The German-speaking area of Europe – from east to west Austria, Germany, Switzerland and Alsace – are revered for their noble Riesling; less well-known is their fine Schnaps, the majority of which is consumed domestically, hence little is available abroad. The word Schnaps (alternatively spelt “Schnapps” in English) literally means “to swallow”, an umbrella term referring to various types of hard liquor such as fruit brandy, infused liqueur and herbal liqueur etc.
Known as eau-de-vie in French or Obstbrand, Obstler and Obstwasser in German, fruit brandy is usually transparent clear in appearance and does not undergo barrel maturation. In fact, prior to becoming Armagnac, Brandy de Jerez, Calvados or Cognac, the initial distillate is per se a fruit brandy, whether made of grapes or other fruits.
Although a wide range of fruits can be used to produce fruit brandy, apple, apricot, cherry, damson and pear are traditionally the most popular. Containing enough juice and sugar, these fruits can hold their own and be made into fruit brandy without any other ingredient. Although flavourful, smaller fruits such as blackberry, blackcurrant, blueberry, physalis, raspberry, redcurrant and strawberry lack mass, and so they are usually infused in neutral spirits to make infused liqueur.
Kräuterlikör (literally: herbal liqueur) is particularly common in mountainous regions such as the Alps. Originally prepared as materia medica, Kräuterlikör is now served as digestif or used in cocktail. It is made by infusing a recipe of herbs in neutral spirits.
The linguistic difference between Austrian German (officially: Österreichisches Hochdeutsch; literally: Austrian High German) and German German (officially Bundesdeutsches Hochdeutsch; literally: Federal High German) is at its most obvious when it comes to culinary terms. Apricot is called “Aprikose” in Germany but “Marille” in Austria, and the Schnaps made therefrom is accordingly called “Aprikosenschnaps” in Germany but “Marillenbrand” in Austria.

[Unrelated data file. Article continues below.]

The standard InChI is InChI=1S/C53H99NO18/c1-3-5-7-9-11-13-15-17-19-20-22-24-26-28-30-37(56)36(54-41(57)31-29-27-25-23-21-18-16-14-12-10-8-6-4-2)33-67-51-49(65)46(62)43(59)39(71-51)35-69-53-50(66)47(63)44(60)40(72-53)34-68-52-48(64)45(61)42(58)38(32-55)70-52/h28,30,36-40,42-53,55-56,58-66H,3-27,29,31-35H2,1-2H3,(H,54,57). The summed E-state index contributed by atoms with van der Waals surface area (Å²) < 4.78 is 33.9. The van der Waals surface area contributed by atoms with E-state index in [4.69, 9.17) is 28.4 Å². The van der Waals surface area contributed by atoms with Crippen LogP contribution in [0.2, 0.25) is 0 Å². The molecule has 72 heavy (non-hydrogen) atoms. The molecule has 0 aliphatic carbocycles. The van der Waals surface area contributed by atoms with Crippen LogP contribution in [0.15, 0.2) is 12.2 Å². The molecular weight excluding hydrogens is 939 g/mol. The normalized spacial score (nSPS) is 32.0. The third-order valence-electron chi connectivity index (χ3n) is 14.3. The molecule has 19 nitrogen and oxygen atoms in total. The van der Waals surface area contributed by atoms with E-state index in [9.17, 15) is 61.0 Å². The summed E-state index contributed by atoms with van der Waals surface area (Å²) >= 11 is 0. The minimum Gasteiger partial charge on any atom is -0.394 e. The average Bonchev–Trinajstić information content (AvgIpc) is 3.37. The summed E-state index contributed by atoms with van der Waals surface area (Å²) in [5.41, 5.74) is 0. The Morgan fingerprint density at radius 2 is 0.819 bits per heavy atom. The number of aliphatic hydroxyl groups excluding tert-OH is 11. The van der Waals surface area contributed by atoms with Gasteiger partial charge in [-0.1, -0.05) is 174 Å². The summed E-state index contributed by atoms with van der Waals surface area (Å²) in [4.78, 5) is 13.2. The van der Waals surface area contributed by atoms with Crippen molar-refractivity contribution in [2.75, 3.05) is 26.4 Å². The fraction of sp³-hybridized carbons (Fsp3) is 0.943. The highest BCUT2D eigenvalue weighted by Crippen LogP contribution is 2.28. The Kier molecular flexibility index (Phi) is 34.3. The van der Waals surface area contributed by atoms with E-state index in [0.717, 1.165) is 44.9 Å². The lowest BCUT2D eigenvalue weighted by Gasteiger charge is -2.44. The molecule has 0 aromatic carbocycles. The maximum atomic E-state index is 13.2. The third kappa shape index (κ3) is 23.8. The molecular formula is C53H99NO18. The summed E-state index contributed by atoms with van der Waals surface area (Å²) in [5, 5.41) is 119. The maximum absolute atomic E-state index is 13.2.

One of the UNESCO World Heritage Sites that is simultaneously a wine-producing region, the Wachau Valley is well-known for producing some of Austria’s finest Grüner Veltliner and Riesling. It is also home to some of the finest apricot orchards in Europe, earning the Protected Designation of Origin status under EU law.
Wieser Marillenbrand Selection 2008
A vintage Schnaps made with 100% Wachauer Marille (speciality apricots from the Wachau Valley). Transparent clear with cream hues, the nose is pristine and scented, effusing peach, clover honey, cocoa butter and iris. With a viscous mouthfeel, the palate is exuberant and refined, emanating nectarine, thyme, almond and white rose. Medium-bodied at 40%, the fresh entry continues through a neat mid-palate, leading to a lingering finish.
Domäne Wachau Veltlinerbrand Reserve 10 Jahre
Made with 100% Grüner Veltliner grown in the Wachau region, double-distilled in copper pot stills, matured in small oak barrels and bottled without any additive. Bright amber with tangelo-tawny reflex, the nose is layered and perfumed, presenting mandarin peel, dried apricot, shredded coconut, white chocolate and violet. With a suave mouthfeel, the palate is chiselled and intense, supplying lime peel, dried pear, bouquet garni, beechwood honey and gingerbread. Medium-bodied at 38.5%, the floral entry persists through an elegant mid-palate, leading to an exquisite finish.
Jacky I.F. Cheong is a legal professional by day and columnist by night. Having spent his formative years in Britain,
France, and Germany, he regularly writes about wine, fine arts, classical music, and politics in several languages